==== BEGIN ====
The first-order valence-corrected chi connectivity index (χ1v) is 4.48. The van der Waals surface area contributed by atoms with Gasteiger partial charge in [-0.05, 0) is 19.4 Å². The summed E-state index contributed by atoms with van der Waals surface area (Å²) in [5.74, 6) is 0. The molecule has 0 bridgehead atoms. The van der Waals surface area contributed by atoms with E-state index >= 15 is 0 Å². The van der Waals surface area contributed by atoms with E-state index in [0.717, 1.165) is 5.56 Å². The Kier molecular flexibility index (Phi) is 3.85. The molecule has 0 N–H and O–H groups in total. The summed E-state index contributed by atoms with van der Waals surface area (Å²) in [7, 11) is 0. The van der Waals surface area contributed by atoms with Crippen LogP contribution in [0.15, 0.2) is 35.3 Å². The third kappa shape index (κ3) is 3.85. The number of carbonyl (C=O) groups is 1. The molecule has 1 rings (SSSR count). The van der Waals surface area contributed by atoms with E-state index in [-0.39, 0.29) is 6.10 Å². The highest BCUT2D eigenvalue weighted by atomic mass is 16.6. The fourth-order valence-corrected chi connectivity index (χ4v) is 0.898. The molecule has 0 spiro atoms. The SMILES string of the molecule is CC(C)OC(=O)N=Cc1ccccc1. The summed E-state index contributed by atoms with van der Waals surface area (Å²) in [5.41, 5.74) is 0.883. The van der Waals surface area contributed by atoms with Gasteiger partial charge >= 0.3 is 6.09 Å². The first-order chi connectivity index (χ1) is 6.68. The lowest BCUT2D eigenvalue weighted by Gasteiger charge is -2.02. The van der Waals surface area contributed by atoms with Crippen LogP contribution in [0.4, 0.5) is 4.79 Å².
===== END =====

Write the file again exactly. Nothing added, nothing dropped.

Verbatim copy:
The first-order valence-corrected chi connectivity index (χ1v) is 4.48. The van der Waals surface area contributed by atoms with Gasteiger partial charge in [-0.05, 0) is 19.4 Å². The summed E-state index contributed by atoms with van der Waals surface area (Å²) in [5.74, 6) is 0. The molecule has 0 bridgehead atoms. The van der Waals surface area contributed by atoms with E-state index >= 15 is 0 Å². The van der Waals surface area contributed by atoms with E-state index in [0.717, 1.165) is 5.56 Å². The Kier molecular flexibility index (Phi) is 3.85. The molecule has 0 N–H and O–H groups in total. The summed E-state index contributed by atoms with van der Waals surface area (Å²) in [7, 11) is 0. The van der Waals surface area contributed by atoms with Crippen LogP contribution in [0.15, 0.2) is 35.3 Å². The third kappa shape index (κ3) is 3.85. The number of carbonyl (C=O) groups is 1. The molecule has 1 rings (SSSR count). The van der Waals surface area contributed by atoms with E-state index in [-0.39, 0.29) is 6.10 Å². The highest BCUT2D eigenvalue weighted by atomic mass is 16.6. The fourth-order valence-corrected chi connectivity index (χ4v) is 0.898. The molecule has 0 spiro atoms. The SMILES string of the molecule is CC(C)OC(=O)N=Cc1ccccc1. The summed E-state index contributed by atoms with van der Waals surface area (Å²) in [5.41, 5.74) is 0.883. The van der Waals surface area contributed by atoms with Gasteiger partial charge >= 0.3 is 6.09 Å². The first-order chi connectivity index (χ1) is 6.68. The lowest BCUT2D eigenvalue weighted by Gasteiger charge is -2.02. The van der Waals surface area contributed by atoms with Crippen LogP contribution in [0.4, 0.5) is 4.79 Å².